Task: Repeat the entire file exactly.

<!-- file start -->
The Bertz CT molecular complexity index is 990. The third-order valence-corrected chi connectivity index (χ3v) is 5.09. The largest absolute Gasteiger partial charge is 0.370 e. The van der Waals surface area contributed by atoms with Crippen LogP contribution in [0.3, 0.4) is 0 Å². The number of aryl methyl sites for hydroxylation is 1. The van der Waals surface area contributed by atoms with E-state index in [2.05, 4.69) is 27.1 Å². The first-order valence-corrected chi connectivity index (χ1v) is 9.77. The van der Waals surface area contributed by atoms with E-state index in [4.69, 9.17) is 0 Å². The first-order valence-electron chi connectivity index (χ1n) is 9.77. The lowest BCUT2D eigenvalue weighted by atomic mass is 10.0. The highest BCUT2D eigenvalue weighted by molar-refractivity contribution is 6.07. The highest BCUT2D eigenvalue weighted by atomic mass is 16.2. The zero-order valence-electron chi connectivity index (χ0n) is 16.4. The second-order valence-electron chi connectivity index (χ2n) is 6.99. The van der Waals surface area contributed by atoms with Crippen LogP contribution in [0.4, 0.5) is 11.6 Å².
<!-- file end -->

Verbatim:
The Bertz CT molecular complexity index is 990. The third-order valence-corrected chi connectivity index (χ3v) is 5.09. The largest absolute Gasteiger partial charge is 0.370 e. The van der Waals surface area contributed by atoms with Crippen LogP contribution in [0.3, 0.4) is 0 Å². The number of aryl methyl sites for hydroxylation is 1. The van der Waals surface area contributed by atoms with E-state index in [2.05, 4.69) is 27.1 Å². The first-order valence-corrected chi connectivity index (χ1v) is 9.77. The van der Waals surface area contributed by atoms with E-state index in [4.69, 9.17) is 0 Å². The first-order valence-electron chi connectivity index (χ1n) is 9.77. The lowest BCUT2D eigenvalue weighted by atomic mass is 10.0. The highest BCUT2D eigenvalue weighted by molar-refractivity contribution is 6.07. The highest BCUT2D eigenvalue weighted by atomic mass is 16.2. The zero-order valence-electron chi connectivity index (χ0n) is 16.4. The second-order valence-electron chi connectivity index (χ2n) is 6.99. The van der Waals surface area contributed by atoms with Crippen LogP contribution in [0.4, 0.5) is 11.6 Å².